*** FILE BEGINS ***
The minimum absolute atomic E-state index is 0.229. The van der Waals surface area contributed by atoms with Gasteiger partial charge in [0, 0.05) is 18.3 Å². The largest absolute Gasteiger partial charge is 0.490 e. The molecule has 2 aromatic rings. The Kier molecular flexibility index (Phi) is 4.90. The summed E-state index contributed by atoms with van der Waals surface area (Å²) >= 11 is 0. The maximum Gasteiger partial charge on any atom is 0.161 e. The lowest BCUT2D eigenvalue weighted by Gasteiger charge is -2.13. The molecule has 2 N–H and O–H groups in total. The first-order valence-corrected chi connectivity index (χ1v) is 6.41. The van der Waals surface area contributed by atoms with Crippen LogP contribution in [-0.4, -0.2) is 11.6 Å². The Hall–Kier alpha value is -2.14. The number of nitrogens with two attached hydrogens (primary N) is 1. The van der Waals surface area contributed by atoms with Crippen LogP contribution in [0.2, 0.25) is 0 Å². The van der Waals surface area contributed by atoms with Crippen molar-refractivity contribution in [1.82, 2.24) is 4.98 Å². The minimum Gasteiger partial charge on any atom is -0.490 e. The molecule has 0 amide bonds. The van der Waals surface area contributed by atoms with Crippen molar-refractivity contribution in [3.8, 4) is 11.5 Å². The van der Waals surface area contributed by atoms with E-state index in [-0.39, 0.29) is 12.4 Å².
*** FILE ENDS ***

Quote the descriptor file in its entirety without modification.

The minimum absolute atomic E-state index is 0.229. The van der Waals surface area contributed by atoms with Gasteiger partial charge in [0, 0.05) is 18.3 Å². The largest absolute Gasteiger partial charge is 0.490 e. The molecule has 2 aromatic rings. The Kier molecular flexibility index (Phi) is 4.90. The summed E-state index contributed by atoms with van der Waals surface area (Å²) >= 11 is 0. The maximum Gasteiger partial charge on any atom is 0.161 e. The lowest BCUT2D eigenvalue weighted by Gasteiger charge is -2.13. The molecule has 2 N–H and O–H groups in total. The first-order valence-corrected chi connectivity index (χ1v) is 6.41. The van der Waals surface area contributed by atoms with Crippen LogP contribution in [-0.4, -0.2) is 11.6 Å². The Hall–Kier alpha value is -2.14. The number of nitrogens with two attached hydrogens (primary N) is 1. The van der Waals surface area contributed by atoms with Crippen LogP contribution in [0.2, 0.25) is 0 Å². The van der Waals surface area contributed by atoms with Crippen molar-refractivity contribution in [1.82, 2.24) is 4.98 Å². The minimum Gasteiger partial charge on any atom is -0.490 e. The molecule has 0 amide bonds. The van der Waals surface area contributed by atoms with Crippen molar-refractivity contribution in [3.8, 4) is 11.5 Å². The van der Waals surface area contributed by atoms with E-state index in [-0.39, 0.29) is 12.4 Å².